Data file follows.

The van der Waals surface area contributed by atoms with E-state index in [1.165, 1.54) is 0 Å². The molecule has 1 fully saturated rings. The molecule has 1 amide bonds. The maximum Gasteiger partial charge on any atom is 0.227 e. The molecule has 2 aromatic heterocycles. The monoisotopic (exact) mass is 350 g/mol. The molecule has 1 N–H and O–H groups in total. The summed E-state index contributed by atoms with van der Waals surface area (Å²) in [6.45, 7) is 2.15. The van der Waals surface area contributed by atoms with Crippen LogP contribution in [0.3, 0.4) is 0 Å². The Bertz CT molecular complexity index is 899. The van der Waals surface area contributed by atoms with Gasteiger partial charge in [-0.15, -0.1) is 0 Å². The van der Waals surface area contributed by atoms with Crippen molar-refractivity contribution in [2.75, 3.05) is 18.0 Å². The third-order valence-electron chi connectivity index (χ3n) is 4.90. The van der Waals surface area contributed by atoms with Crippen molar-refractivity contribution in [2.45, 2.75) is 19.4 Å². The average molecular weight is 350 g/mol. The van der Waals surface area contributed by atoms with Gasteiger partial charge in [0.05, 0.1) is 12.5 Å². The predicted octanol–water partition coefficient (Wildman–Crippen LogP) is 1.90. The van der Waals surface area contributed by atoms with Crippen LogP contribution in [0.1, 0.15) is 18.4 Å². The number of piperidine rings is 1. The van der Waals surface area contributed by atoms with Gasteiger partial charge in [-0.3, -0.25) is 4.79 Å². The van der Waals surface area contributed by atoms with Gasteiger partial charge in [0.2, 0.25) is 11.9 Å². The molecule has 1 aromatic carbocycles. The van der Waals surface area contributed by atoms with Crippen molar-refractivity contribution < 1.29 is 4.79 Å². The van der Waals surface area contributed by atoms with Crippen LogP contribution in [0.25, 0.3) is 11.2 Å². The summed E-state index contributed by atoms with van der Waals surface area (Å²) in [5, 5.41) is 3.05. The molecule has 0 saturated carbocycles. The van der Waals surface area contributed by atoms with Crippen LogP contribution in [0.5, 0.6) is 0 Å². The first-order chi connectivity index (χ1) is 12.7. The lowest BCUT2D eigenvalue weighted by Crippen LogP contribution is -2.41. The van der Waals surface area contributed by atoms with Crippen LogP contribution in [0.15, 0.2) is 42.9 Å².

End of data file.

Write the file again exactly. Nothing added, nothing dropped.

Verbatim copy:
The van der Waals surface area contributed by atoms with E-state index in [1.165, 1.54) is 0 Å². The molecule has 1 fully saturated rings. The molecule has 1 amide bonds. The maximum Gasteiger partial charge on any atom is 0.227 e. The molecule has 2 aromatic heterocycles. The monoisotopic (exact) mass is 350 g/mol. The molecule has 1 N–H and O–H groups in total. The summed E-state index contributed by atoms with van der Waals surface area (Å²) in [6.45, 7) is 2.15. The van der Waals surface area contributed by atoms with Crippen LogP contribution in [0.3, 0.4) is 0 Å². The Bertz CT molecular complexity index is 899. The van der Waals surface area contributed by atoms with Gasteiger partial charge in [-0.15, -0.1) is 0 Å². The van der Waals surface area contributed by atoms with Crippen molar-refractivity contribution in [2.75, 3.05) is 18.0 Å². The third-order valence-electron chi connectivity index (χ3n) is 4.90. The van der Waals surface area contributed by atoms with Crippen molar-refractivity contribution in [2.45, 2.75) is 19.4 Å². The average molecular weight is 350 g/mol. The van der Waals surface area contributed by atoms with Gasteiger partial charge in [0.05, 0.1) is 12.5 Å². The predicted octanol–water partition coefficient (Wildman–Crippen LogP) is 1.90. The van der Waals surface area contributed by atoms with Crippen LogP contribution in [0.1, 0.15) is 18.4 Å². The number of piperidine rings is 1. The van der Waals surface area contributed by atoms with Gasteiger partial charge in [-0.3, -0.25) is 4.79 Å². The van der Waals surface area contributed by atoms with Gasteiger partial charge in [0.2, 0.25) is 11.9 Å². The molecule has 1 aromatic carbocycles. The van der Waals surface area contributed by atoms with Crippen molar-refractivity contribution < 1.29 is 4.79 Å². The van der Waals surface area contributed by atoms with Crippen LogP contribution in [0.25, 0.3) is 11.2 Å². The summed E-state index contributed by atoms with van der Waals surface area (Å²) in [5, 5.41) is 3.05. The molecule has 0 saturated carbocycles. The van der Waals surface area contributed by atoms with Crippen LogP contribution in [0.5, 0.6) is 0 Å². The first-order chi connectivity index (χ1) is 12.7. The lowest BCUT2D eigenvalue weighted by Crippen LogP contribution is -2.41. The van der Waals surface area contributed by atoms with Crippen LogP contribution in [0.15, 0.2) is 42.9 Å².